How to Prevent Char in Hot Melt Adhesive III
5. Proper hot melt adhesive level
Neglecting the proper adhesive level can cause the greatest amount of char. When the hot melt adhesive level gets too low, the heater grids become exposed, which creates a hot spot that can be oxidized, and the result is char. This error typically occurs when you manually load pellets of adhesive into the melter. With manual loading, it’s common for people to get busy and forget to keep the tank full.
Fortunately, this is one of the simplest fixes. Two items can help solve this issue, say, an automated filling system and a level control system. An automated system is basically a suction wand that communicates with a level control device on the melt tank and automatically feeds the pellets into the melt tank on demand. The level control system automatically monitors the adhesive level in the melt tank and ensures that the level will never get too low and the grids will never be uncovered. This is the single most important thing a company can do to help prevent char.
Many different types of level control systems are available, with one of the best types is a three-point level control system with adjustable set points. The top set point says it is full, no need to feed any adhesive to the tank. The next set point says it is low on adhesive and requires feeding the melt tank either manually or automatically. The third set point is critical, if the low level reaches this point, it means that the required adhesive feeding did not take place. When the system reaches this set point, it is triggered to shut down to prevent charring.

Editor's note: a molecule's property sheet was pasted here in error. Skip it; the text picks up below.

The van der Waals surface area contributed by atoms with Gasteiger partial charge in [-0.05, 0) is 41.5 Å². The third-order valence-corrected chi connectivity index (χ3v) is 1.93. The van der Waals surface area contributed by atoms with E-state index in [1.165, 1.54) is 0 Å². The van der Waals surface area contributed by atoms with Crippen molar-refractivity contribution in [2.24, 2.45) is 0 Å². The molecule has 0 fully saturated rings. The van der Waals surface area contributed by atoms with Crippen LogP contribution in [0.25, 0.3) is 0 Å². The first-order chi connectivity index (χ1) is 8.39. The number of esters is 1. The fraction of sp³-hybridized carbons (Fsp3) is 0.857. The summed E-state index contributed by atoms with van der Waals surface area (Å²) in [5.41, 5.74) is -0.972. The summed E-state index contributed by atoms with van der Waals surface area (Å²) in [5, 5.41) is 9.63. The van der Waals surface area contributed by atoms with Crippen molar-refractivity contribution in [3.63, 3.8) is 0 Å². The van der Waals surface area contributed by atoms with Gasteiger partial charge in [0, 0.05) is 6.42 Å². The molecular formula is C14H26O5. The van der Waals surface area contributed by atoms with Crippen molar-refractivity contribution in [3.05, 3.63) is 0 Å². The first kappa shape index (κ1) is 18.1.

6. Adhesive melt tanks
It is very important to size the melt tanks properly. If a melt tank is too large for the application, adhesive will not turn over frequently enough. The adhesive that is retained in the tank for long periods of time will begin to break down and eventually char.
As mentioned earlier, one of the most imperative steps in char prevention is to set the temperature as low as possible while still accomplishing optimum coating or laminating. A good hot-melt system will have a temperature adjustment screen that allows you to adjust temperatures by zone. These temperature settings should also allow you to set an acceptability range or band on either side of the set point.
For example, let’s say that the intended application temperature is 350°F. Assuming that there are four zones in the melter (one zone for the hose, and four zones in the applicator head), you might set the top two zones in the melter to 325°F and then increase the temperature to 350°F as you get closer to the applicator head. You can also set the bandwidth of acceptability to ± 10°F. Should the temperature drift outside the band of acceptability, the system will set off a temperature alarm and shut down the system. Another device that can enable proper temperature maintenance is an in-flow temperature probe with PID loop capabilities.
In addition, if the system will sit idle for any length of time, the hot melt adhesive should have a set-back temperature to drop temperature significantly during idle times. This will help minimize the possibility of adhesive breakdown.
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